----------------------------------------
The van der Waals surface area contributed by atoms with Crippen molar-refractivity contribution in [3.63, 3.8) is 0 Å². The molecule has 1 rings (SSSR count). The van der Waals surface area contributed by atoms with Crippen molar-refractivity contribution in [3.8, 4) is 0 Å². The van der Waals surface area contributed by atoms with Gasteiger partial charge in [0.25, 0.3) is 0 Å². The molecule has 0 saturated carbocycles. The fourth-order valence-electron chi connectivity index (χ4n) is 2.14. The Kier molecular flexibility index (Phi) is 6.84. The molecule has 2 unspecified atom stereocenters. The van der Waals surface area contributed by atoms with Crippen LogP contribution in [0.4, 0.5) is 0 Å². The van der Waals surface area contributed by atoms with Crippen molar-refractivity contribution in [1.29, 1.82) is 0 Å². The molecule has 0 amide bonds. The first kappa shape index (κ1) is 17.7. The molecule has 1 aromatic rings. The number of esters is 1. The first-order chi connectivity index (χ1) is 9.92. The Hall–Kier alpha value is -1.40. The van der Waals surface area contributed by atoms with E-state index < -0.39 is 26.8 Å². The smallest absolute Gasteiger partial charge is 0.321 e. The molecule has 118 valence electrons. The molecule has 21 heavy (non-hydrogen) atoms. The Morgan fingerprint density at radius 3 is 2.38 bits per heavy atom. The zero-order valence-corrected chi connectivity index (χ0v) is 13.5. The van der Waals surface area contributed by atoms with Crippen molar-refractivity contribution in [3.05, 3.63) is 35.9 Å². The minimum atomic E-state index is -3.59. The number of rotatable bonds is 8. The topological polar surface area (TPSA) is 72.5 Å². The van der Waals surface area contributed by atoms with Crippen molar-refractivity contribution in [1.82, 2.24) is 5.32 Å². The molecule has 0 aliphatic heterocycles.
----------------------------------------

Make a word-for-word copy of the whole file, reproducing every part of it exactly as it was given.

The van der Waals surface area contributed by atoms with Crippen molar-refractivity contribution in [3.63, 3.8) is 0 Å². The molecule has 1 rings (SSSR count). The van der Waals surface area contributed by atoms with Crippen molar-refractivity contribution in [3.8, 4) is 0 Å². The van der Waals surface area contributed by atoms with Gasteiger partial charge in [0.25, 0.3) is 0 Å². The molecule has 0 saturated carbocycles. The fourth-order valence-electron chi connectivity index (χ4n) is 2.14. The Kier molecular flexibility index (Phi) is 6.84. The molecule has 2 unspecified atom stereocenters. The van der Waals surface area contributed by atoms with Crippen LogP contribution in [0.4, 0.5) is 0 Å². The van der Waals surface area contributed by atoms with Crippen molar-refractivity contribution in [1.29, 1.82) is 0 Å². The molecule has 0 amide bonds. The first kappa shape index (κ1) is 17.7. The molecule has 1 aromatic rings. The number of esters is 1. The first-order chi connectivity index (χ1) is 9.92. The Hall–Kier alpha value is -1.40. The van der Waals surface area contributed by atoms with E-state index < -0.39 is 26.8 Å². The smallest absolute Gasteiger partial charge is 0.321 e. The molecule has 118 valence electrons. The molecule has 21 heavy (non-hydrogen) atoms. The Morgan fingerprint density at radius 3 is 2.38 bits per heavy atom. The zero-order valence-corrected chi connectivity index (χ0v) is 13.5. The van der Waals surface area contributed by atoms with Crippen molar-refractivity contribution in [3.05, 3.63) is 35.9 Å². The minimum atomic E-state index is -3.59. The number of rotatable bonds is 8. The topological polar surface area (TPSA) is 72.5 Å². The van der Waals surface area contributed by atoms with Crippen molar-refractivity contribution in [1.82, 2.24) is 5.32 Å². The molecule has 0 aliphatic heterocycles.